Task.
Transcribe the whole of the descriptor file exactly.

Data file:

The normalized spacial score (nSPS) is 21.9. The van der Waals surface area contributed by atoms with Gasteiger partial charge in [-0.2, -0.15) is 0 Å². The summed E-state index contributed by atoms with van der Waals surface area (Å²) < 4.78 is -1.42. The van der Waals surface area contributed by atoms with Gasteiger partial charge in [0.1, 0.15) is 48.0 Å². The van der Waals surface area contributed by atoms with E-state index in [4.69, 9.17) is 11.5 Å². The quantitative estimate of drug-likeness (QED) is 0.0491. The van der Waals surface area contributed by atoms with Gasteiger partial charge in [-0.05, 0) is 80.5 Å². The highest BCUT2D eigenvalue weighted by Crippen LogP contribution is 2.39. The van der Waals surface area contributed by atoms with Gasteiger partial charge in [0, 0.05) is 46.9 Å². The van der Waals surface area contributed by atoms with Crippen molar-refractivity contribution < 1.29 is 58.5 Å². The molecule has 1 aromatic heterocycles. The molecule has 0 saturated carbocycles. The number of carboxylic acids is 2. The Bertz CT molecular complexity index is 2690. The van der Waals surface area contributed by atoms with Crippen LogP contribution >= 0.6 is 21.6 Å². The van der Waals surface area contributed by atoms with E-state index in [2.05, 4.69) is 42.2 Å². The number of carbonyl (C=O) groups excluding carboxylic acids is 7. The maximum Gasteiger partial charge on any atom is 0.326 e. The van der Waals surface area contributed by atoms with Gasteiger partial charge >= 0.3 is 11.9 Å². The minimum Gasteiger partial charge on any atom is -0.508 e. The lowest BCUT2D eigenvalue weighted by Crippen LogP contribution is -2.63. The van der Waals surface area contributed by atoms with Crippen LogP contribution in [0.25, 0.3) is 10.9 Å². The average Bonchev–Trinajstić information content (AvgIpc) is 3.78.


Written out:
The normalized spacial score (nSPS) is 21.9. The van der Waals surface area contributed by atoms with Gasteiger partial charge in [-0.2, -0.15) is 0 Å². The summed E-state index contributed by atoms with van der Waals surface area (Å²) < 4.78 is -1.42. The van der Waals surface area contributed by atoms with Gasteiger partial charge in [0.1, 0.15) is 48.0 Å². The van der Waals surface area contributed by atoms with E-state index in [4.69, 9.17) is 11.5 Å². The quantitative estimate of drug-likeness (QED) is 0.0491. The van der Waals surface area contributed by atoms with Gasteiger partial charge in [-0.05, 0) is 80.5 Å². The highest BCUT2D eigenvalue weighted by Crippen LogP contribution is 2.39. The van der Waals surface area contributed by atoms with Gasteiger partial charge in [0, 0.05) is 46.9 Å². The van der Waals surface area contributed by atoms with Crippen molar-refractivity contribution < 1.29 is 58.5 Å². The molecule has 1 aromatic heterocycles. The molecule has 0 saturated carbocycles. The number of carboxylic acids is 2. The Bertz CT molecular complexity index is 2690. The van der Waals surface area contributed by atoms with Crippen LogP contribution >= 0.6 is 21.6 Å². The van der Waals surface area contributed by atoms with E-state index in [2.05, 4.69) is 42.2 Å². The number of carbonyl (C=O) groups excluding carboxylic acids is 7. The maximum Gasteiger partial charge on any atom is 0.326 e. The van der Waals surface area contributed by atoms with Gasteiger partial charge >= 0.3 is 11.9 Å². The minimum Gasteiger partial charge on any atom is -0.508 e. The lowest BCUT2D eigenvalue weighted by Crippen LogP contribution is -2.63. The van der Waals surface area contributed by atoms with Crippen LogP contribution in [0.25, 0.3) is 10.9 Å². The average Bonchev–Trinajstić information content (AvgIpc) is 3.78.